August 28, 2018

5G Is On The Way, And It’s Bringing Company

Though large-scale 5G deployments are still a couple years out, there is no doubt that the high-speed mobile service will be combined with virtual pay-TV bundles.

• AT&T is launching 5G, and presently has two virtual pay-TV services, DirecTV Now and WatchTV, both of which are currently bundled with 4G mobile plans.
• Verizon is launching 5G, and just announced plans to package YouTube TV and Apple TV devices with its new 5G fixed-wireless service.
• Both T-Mobile and Sprint are launching 5G and, post-merger, the new company will have its own vMVPD, which T-Mobile has been working on. This will mean a third mobile superpower armed with a broadband pay-TV service.
• Dish Networks has publicly stated its intent to move to 5G and TV-as-an-app, and has the resources and spectrum to cover the nation with cell sites quickly, bundling 5G and Sling TV.

So what’s really going on here?

The Rise of 5G
As noted, by 2021 the US will have at least four nationwide 5G providers that also offer a pay-TV service, a combination will prove quite compelling to consumers. In turn, this will further disrupt the pay-TV industry. In particular, traditional multi-service operators (MSOs that bundle broadband and pay-TV) are likely to be on the losing end of this next wave of disruption. So argues WideOpenWest Senior VP of Video Programming, Roger Seiken. The rise of 5G, he says, will devastate his company, the sixth-largest US cable operator. “It will force us out of the business.”

Why such a negative view of the company’s future? Because Seiken grasps the fact that smaller pay-TV operators do not have the luxury of vertically integrating like Comcast and AT&T. Even Comcast is rightly concerned about what 5G means to its future as a residential operator, as xFinity Voice is completely tied to a residential broadband subscription. If traditional MSOs fail to match the value and service range of new 5G-based bundles, they can expect continued subscriber loses, with many smaller MSOs treading water until they are acquired (thus further fueling the wave of consolidation we are now seeing).

5G Bundles & the Future of Pay-TV
As TDG has long argued, data-first bundles, whether mobile or residential, inherently devalue pay-TV. Today, a growing number of MSOs are willing to throw pay-TV in for free if a consumer spends enough money on a high-margin cash-cow service like mobile data or home broadband. In these schemes, pay-TV is repositioned to serve as either bait to attract data subscribers, or as an upgrade to entice existing data subscribers to spend more. Either way, the inherent value of pay-TV is forever diminished.

This concern is not new, as traditional MSOs long ago reduced pay-TV to secondary status behind home broadband and have spent the last several years reinforcing this perception among subscribers. Today’s mobile providers are doing the same, but with mobile data instead of home broadband serving as the cash cow. Either way, for both MSOs and consumers, pay-TV is increasingly seen as a secondary service.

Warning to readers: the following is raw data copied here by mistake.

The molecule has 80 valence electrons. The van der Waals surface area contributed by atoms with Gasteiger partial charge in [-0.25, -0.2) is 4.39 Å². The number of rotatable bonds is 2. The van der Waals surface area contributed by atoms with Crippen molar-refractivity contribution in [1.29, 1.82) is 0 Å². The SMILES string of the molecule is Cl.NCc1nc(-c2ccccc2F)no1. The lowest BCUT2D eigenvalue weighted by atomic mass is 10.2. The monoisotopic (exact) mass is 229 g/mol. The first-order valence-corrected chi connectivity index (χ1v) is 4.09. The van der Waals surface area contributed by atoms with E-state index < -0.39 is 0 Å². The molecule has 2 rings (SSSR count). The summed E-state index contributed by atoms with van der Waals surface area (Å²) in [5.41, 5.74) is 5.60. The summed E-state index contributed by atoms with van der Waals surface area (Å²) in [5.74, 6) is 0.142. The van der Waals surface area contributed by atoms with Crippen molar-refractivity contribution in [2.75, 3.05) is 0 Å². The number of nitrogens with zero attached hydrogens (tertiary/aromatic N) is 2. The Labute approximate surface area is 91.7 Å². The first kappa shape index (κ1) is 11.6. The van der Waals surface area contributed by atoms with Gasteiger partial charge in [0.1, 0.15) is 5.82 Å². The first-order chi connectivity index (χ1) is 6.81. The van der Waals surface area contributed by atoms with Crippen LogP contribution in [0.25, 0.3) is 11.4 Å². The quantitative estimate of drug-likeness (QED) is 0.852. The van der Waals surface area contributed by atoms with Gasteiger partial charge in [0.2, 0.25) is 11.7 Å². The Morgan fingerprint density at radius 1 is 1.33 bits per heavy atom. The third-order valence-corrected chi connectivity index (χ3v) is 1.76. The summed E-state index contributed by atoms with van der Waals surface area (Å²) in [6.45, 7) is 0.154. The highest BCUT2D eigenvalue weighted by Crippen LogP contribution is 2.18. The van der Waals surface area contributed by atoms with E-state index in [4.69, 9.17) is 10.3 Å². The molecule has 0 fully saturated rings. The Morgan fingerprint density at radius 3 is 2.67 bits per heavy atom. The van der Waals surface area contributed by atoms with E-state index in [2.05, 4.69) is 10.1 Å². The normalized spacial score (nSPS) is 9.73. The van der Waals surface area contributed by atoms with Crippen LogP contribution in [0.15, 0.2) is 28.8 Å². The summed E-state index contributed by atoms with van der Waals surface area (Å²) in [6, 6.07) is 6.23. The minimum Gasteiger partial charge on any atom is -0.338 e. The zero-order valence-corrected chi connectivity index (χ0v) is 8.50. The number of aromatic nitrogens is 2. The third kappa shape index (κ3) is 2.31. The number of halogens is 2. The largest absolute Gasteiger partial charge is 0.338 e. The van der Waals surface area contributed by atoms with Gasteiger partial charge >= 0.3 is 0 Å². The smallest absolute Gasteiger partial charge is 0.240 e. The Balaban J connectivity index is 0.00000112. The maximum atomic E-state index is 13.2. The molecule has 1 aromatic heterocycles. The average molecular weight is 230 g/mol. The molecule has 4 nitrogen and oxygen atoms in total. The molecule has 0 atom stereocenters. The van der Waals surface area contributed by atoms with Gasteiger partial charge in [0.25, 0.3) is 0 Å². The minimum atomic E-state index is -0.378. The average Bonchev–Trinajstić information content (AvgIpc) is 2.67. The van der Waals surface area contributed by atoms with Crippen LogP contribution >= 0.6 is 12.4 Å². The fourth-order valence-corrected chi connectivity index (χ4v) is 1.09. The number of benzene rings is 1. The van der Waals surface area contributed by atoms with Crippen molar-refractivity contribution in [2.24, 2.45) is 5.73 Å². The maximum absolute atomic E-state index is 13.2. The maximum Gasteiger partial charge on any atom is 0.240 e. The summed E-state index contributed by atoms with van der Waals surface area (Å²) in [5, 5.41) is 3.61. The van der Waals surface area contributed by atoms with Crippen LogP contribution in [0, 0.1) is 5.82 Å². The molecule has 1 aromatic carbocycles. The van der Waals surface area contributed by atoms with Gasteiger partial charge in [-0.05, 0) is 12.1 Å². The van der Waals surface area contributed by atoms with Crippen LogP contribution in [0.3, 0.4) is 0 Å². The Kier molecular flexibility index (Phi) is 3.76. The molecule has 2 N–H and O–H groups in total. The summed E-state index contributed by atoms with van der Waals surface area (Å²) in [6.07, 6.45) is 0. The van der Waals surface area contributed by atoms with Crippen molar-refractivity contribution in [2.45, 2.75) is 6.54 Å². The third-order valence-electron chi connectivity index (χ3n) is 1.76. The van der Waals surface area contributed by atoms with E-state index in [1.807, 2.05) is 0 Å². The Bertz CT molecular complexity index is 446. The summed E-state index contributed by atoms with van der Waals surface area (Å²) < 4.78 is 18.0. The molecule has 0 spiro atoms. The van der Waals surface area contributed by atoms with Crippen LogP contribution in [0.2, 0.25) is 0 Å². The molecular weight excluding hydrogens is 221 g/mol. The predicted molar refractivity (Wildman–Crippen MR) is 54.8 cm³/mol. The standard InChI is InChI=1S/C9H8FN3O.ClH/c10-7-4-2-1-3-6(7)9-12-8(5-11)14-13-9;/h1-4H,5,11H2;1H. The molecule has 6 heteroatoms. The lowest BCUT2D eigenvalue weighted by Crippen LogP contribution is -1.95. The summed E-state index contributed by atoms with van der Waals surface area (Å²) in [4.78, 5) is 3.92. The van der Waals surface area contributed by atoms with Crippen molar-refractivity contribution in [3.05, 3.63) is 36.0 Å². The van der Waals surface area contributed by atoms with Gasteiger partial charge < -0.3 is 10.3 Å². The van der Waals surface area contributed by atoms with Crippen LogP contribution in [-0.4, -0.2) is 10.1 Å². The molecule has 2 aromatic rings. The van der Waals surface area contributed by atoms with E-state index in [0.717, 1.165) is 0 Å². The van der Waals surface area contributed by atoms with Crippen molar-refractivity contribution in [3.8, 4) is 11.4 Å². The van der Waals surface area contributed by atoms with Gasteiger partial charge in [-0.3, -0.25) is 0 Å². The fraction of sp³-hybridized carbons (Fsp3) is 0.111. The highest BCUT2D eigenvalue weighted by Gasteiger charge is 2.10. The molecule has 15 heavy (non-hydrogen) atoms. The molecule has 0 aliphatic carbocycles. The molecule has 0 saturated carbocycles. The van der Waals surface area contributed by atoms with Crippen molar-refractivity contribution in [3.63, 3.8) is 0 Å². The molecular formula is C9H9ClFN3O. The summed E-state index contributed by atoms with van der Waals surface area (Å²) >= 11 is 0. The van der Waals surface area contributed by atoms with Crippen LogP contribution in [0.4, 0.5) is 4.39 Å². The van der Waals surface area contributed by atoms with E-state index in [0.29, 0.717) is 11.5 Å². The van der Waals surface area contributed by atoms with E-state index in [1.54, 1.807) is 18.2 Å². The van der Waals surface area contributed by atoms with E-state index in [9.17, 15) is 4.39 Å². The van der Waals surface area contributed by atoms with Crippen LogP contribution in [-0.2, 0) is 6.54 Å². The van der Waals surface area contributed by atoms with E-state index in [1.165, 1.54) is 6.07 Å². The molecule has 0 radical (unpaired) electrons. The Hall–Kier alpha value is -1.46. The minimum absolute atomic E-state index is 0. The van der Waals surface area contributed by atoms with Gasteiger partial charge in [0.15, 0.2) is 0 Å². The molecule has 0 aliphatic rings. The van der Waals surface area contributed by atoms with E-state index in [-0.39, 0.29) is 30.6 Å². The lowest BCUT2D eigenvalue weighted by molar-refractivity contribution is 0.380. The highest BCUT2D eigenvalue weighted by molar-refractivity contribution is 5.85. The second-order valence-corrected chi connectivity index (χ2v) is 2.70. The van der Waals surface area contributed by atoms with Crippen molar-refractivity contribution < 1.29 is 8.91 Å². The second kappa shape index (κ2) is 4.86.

Hastening the Demise of the Fat Bundle
As you might suspect, a data-first, pay-TV-as-inducement bundle disfavors bloated 500-channel live TV services in favor of thinner channel packages with lower prices. And this is precisely the direction in which things are headed.

The appearance of skinny bundles at first fueled a ‘race to the bottom’ among virtual operators, with ever-thinner channel packages at ever-lower prices. As TDG warned, that strategy has largely proven untenable, with many vMVPDs adding channels and raising prices. Others like Sling TV and Philo have so far resisted this temptation, doubling down on super-skinny bundles at super-low prices ($20 and $16/month respectively). You can add AT&T’s WatchTV service to this list, with ~30 channels for $15/month.

Unlike Sling TV and Philo, however, AT&T has a cash-cow mobile service to help subsidize its broadband pay-TV services, which gives it a much larger toolset for building, marketing, and distributing video content. It can go as skinny and inexpensive as market conditions require, and survive much longer on poor margins than its competitors.

So What Does This Tell Us?
5G will be disruptive on a number of levels, some more immediate, others the stuff of science fiction. In terms of the former, traditional MSOs that bundle broadband and pay-TV are rightly threatened by 5G’s viability as a replacement for wired residential broadband services. Verizon is quite keen on this notion, recently announcing that its 5G home internet service will launch later this year in Houston, Indianapolis, Los Angeles, and Sacramento, with new subscribers able to choose from a few free months of YouTube TV or an Apple TV 4K streaming box as incentive. Imagine all of this tied to a single data service that serves both residential and mobile, and you begin to get the picture as to the extent of disruption that 5G could bring.

Of course, this view is contingent upon the extent to which 5G operators play the fixed-wireless residential card. Their first priority is mobile, of course, but Verizon’s recent move is an early sign of how significant residential 5G will be, not just in rural or underserved areas but in major metros, as well. Undoubtedly Dish sees the same future, as its DBS business continues to decline.

Stick with TDG and stay ahead of the curve.

Since founding TDG in 2004, Michael Greeson has designed and fielded over 40 quantitative consumer research projects and authored/co-authored more than 50 reports on multi-screen/multi-platform video and the connected consumer. He serves as President and Director of Research at TDG and lives in Fort Collins, CO with his lab, Zoe.

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